Early history

Our origins and legacy
St. Vincent de Paul & St. Louise de Marillac

In 1633, the Daughters of Charity were founded in Paris, France, by St. Vincent de Paul and St. Louise de Marillac. Deeply concerned with the poverty and suffering surrounding them, they brought together a group of young women who shared their dedication of helping the poor and the sick. These first twelve peasant girls were unlike other Sisters at the time in terms of both social and economic status and their desire to live and work among those in need. This challenged conventions when Sisters predominantly lived cloistered lives with less interaction with individuals suffering in the streets.On the eve of St. Andrew’s Feast, they bound themselves to Christ with simple vows that were to be reaffirmed annually. St. Vincent de Paul wrote:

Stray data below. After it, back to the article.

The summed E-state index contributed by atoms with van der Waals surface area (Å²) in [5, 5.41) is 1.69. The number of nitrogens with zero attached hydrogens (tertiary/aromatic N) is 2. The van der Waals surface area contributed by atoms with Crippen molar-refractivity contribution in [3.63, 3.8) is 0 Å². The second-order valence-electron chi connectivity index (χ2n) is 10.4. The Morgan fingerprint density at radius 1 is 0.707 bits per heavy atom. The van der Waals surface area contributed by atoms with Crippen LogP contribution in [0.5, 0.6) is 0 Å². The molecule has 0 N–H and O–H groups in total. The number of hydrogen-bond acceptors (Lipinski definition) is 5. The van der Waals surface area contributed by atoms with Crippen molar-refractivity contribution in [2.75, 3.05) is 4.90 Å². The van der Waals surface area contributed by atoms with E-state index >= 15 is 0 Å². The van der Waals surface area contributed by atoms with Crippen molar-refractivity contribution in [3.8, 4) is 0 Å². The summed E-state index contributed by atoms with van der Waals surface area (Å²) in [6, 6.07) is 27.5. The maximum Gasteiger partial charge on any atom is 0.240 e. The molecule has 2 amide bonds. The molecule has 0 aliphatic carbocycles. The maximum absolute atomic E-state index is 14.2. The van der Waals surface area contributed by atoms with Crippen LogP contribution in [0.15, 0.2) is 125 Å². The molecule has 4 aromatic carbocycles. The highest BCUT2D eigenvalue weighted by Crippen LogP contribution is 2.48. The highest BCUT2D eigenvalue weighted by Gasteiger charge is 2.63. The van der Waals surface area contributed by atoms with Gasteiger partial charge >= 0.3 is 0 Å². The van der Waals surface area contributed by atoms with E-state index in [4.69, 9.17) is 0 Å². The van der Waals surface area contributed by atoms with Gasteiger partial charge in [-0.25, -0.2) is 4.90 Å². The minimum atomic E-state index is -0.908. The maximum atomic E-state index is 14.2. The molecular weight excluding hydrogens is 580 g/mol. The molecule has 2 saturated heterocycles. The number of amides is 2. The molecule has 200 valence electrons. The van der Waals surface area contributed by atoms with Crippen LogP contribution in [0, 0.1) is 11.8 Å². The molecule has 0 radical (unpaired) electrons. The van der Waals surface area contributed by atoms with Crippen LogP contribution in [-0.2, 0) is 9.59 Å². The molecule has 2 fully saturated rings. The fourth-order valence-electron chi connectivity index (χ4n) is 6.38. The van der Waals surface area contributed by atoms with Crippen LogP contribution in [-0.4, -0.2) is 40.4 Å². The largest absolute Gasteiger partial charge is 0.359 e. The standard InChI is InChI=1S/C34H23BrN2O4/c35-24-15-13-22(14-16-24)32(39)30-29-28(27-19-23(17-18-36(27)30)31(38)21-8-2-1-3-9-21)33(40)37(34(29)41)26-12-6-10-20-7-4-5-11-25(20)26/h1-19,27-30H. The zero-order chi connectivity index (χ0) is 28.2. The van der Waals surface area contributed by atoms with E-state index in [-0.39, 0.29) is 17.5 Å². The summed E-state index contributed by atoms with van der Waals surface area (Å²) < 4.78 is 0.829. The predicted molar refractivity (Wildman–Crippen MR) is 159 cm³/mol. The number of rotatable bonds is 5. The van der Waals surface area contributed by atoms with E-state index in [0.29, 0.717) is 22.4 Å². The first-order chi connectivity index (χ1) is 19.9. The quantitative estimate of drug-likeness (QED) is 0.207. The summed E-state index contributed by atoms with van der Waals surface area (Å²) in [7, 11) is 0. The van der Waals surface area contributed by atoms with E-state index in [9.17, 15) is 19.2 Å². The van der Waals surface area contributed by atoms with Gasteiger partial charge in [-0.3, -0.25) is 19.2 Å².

“The Daughters of Charity have… for a convent, the houses of the sick; for cell, a rented room; for chapel, the parish church; for cloister, the streets of the city; for enclosure, obedience; for grille, the fear of God; and for veil, holy modesty.”Seeing the marvelous work of the sisters the people began to call them Daughters of CharityWorking as a young group of Sisters, the newly formed Daughters of Charity set up soup kitchens, organized community hospitals, established schools and homes for orphaned children, offered job training, taught the young to read and write, and improved prison conditions.

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